Spurgeon was for any method which incorporated the Gospel message in relation to accepting and confessing Christ as Savior.


In the 1890 bound volume of The Sword and the Trowel magazine, there are reports of Tabernacle-sponsored evangelistic meetings which demonstrate that Spurgeon favored an evangelism which sought to obtain immediate professions of faith by various ways and means. Spurgeon and the Tabernacle Church actually sponsored Evangelists who conducted special evangelistic campaigns or missions. The foremost two were J. Manton Smith and W. Y. Fullerton. There are quite a number of reports in this 1890 volume of their meetings which refer to the "decisions" made, the "after-meetings," and the "inquirers" who went into the "inquiry rooms." A report appeared in the January 1889 Sword & Trowel which is illustrative of the work done by the Metropolitan Tabernacle-sponsored Evangelists.

The hopes that we expressed last month respecting Messrs. Fullerton and Smith services at the Tabernacle were more than realized before the mission closed. The numbers in attendance increased nightly, until, at the closing service, not only was the Tabernacle densely packed, but overflow meetings were held in three rooms in the College, and some thousands of persons were unable to gain admission. All who had professed to find the Saviour were asked to meet the workers in the lecture-hall, at the close of the public services, and very soon the hall was quite full. Those who were present will not soon forget the scene when, in response to Mr. Fullerton's request, some hundreds of hands were held up in token of blessing received during the mission. . . . Messrs. Fullerton and Smith came over from Bloomsbury for the first half-hour, and gave wise and weighty counsels to those who had been brought to decision. . . .Mr. Chamberlain sang and spoke, and then asked any who had been brought to decision during the mission just to rise, and declare that fact. In less than half-an-hour, no less than fifty-one persons bore oral testimony to what the Lord had done for them at the special services, and many more would have spoken if there had been time.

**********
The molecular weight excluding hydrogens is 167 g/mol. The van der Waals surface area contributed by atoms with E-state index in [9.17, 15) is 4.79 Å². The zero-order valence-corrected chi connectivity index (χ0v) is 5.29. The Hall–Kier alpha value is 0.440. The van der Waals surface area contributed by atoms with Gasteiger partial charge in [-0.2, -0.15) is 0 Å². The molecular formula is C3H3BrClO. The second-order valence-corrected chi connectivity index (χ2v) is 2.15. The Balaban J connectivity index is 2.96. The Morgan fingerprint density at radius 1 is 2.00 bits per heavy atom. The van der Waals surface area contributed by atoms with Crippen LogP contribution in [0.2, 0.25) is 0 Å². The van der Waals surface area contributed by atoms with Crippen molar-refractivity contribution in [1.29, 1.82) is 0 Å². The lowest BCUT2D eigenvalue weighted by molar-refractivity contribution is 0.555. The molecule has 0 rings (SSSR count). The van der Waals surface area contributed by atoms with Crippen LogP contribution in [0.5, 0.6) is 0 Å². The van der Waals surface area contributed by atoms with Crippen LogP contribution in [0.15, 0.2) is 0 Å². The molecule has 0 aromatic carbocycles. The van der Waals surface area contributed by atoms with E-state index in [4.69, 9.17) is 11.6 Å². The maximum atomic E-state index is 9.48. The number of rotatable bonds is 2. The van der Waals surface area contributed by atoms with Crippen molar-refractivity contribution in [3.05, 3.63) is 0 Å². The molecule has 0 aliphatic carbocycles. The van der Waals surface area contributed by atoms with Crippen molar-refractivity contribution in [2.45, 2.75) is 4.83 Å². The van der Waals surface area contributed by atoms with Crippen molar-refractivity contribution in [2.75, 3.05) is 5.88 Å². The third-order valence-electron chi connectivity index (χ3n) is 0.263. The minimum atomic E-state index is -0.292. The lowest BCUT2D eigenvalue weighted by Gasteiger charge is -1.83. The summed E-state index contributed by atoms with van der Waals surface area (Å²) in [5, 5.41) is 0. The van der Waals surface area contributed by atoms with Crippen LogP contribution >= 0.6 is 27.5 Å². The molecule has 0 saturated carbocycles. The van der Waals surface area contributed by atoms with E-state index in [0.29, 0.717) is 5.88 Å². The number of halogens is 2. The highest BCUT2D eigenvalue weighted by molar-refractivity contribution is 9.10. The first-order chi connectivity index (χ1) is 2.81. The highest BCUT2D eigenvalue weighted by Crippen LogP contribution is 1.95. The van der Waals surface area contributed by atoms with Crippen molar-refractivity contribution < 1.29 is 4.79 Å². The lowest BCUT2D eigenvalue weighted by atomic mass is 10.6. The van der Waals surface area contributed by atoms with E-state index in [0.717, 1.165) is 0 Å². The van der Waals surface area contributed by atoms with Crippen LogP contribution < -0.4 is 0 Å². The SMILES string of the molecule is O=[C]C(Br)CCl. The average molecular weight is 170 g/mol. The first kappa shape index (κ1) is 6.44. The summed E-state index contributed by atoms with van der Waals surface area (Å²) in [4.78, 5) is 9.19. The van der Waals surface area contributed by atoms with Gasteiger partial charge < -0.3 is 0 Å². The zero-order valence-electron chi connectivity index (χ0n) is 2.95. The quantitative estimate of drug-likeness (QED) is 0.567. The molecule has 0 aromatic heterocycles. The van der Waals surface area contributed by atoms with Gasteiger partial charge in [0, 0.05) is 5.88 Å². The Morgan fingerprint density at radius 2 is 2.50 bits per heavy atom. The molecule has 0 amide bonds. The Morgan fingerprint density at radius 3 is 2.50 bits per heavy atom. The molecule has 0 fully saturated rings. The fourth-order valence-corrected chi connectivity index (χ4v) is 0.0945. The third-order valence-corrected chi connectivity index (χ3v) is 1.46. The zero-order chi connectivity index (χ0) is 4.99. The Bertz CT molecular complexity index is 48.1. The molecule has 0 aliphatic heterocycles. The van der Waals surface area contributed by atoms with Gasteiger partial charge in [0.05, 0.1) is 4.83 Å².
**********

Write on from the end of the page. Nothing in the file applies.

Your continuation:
The converts were of all ages, and of both sexes; there were 'young men and maidens, old men and children,' praising the name of the Lord for the great things done for them.. . . .Let us pray that the work of revival may continue to spread until thousands more are won for the Saviour.

In the February 1889 issue of S & T, Spurgeon published a number of comments from Pastors and Churches in regard to meetings held by the Tabernacle-sponsored Evangelists. Here are a couple of those:

"Had you been present at the large enquirers' meeting which we held in the lecture-hall last night, your heart would have been rejoiced to hear the testimonies of God's power to save; and many steady, matured Christians added their witness to the fresh power and renewed consecration which they had experienced during the mission."

"Seldom have we known a finer blending of the instructive with the earnestly exhorting to immediate decision than was nightly listened to from Mr. Fullerton. . . . Best of all, great spiritual results have followed. No fewer than 150 persons went into the enquiry-room. Many of these have avowed their conversion to God, their newly-found faith in Jesus. Amongst these some are the children of the officers and members of the church, some restored backsliders, and others are men and women who for many, many year have never gone inside a house of God. . . . souls have been born again, and the Saviour has been greatly honored."

While there are some today who are trying to utilize a few remarks by Spurgeon which were obviously focusing upon real or possible abuses of evangelistic methods, you will most likely not find such reports as the foregoing, from Spurgeon's own magazine, called to the readers' attention. They demonstrate that Spurgeon favored a very aggressive evangelism, one that pressed for immediate response, decision, and public confession.